Established in 1987, the locally based corporate fitness company boosts employee health WAYNE, Pa – (October 15, 2012) – When companies need solutions for improving their employees’ health and wellness they can turn to a seasoned expert in the field. HealthEase, Inc., a locally based corporate fitness management company, commemorates its 25th anniversary this year. It was established on the Main Line in 1987, with headquarters in Wayne, Pa.
 
“When I first started HealthEase, there were very few commercial fitness centers around,” recalls president and founder Armand Tecco, M.Ed. “I was the fitness director of Club La Maison in Wayne, one of the first health clubs in the region. It occurred to me that companies could benefit from offering programs to help their employees get fit and stay healthy. But they would need someone to provide that service.”
 
The first HealthEase corporate client was Hartstrings, a children’s clothing company based in Wayne. HealthEase designed a small, onsite fitness center for Hartstrings and provided exercise instruction for their employees. Since then, HealthEase has been providing a wide array of services to small and midsized companies as well as Fortune 500 corporations in several states across the country. Among its local clients are De Lage Landen; FujiRebio Diagnostics; and Drinker, Biddle & Reath LLP.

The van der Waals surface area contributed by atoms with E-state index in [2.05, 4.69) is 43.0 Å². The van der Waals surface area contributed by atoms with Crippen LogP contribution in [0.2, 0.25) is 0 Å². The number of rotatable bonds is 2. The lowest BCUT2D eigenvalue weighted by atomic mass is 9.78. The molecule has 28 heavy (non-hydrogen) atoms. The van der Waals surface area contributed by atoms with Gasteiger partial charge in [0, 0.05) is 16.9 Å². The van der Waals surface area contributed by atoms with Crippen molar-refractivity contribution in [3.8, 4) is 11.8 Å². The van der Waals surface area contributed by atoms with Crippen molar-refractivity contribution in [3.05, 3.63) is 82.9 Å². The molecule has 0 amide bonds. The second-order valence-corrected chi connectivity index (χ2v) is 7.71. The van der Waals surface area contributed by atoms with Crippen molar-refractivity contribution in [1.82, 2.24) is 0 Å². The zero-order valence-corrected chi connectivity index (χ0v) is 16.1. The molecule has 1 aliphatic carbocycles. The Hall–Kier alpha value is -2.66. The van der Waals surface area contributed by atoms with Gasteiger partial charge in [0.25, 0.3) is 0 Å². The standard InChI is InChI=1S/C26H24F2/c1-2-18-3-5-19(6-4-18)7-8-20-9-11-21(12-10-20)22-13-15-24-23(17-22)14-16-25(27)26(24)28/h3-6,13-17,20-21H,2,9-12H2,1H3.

Managing onsite fitness centers is HealthEase’s core business, but hardly its sole focus. Among its other services are fitness center design and consultation, health & wellness coaching, group exercise classes, educational seminars & workshops, health & fitness fairs; walking programs, health risk appraisals, team building events, and more.
 
“We take a hands-on, proactive, and personalized approach that sets us apart from the competition,” says Tecco. “It’s important to customize our services to suit each client’s particular needs.”
 
And the results pay off for everyone. It’s been well established that healthy employees are likely to incur lower medical costs and be more productive. Studies have repeatedly demonstrated that comprehensive worksite fitness and wellness programs reduce health care and insurance costs, lower absenteeism, increase performance and productivity, and result in a positive return on investment.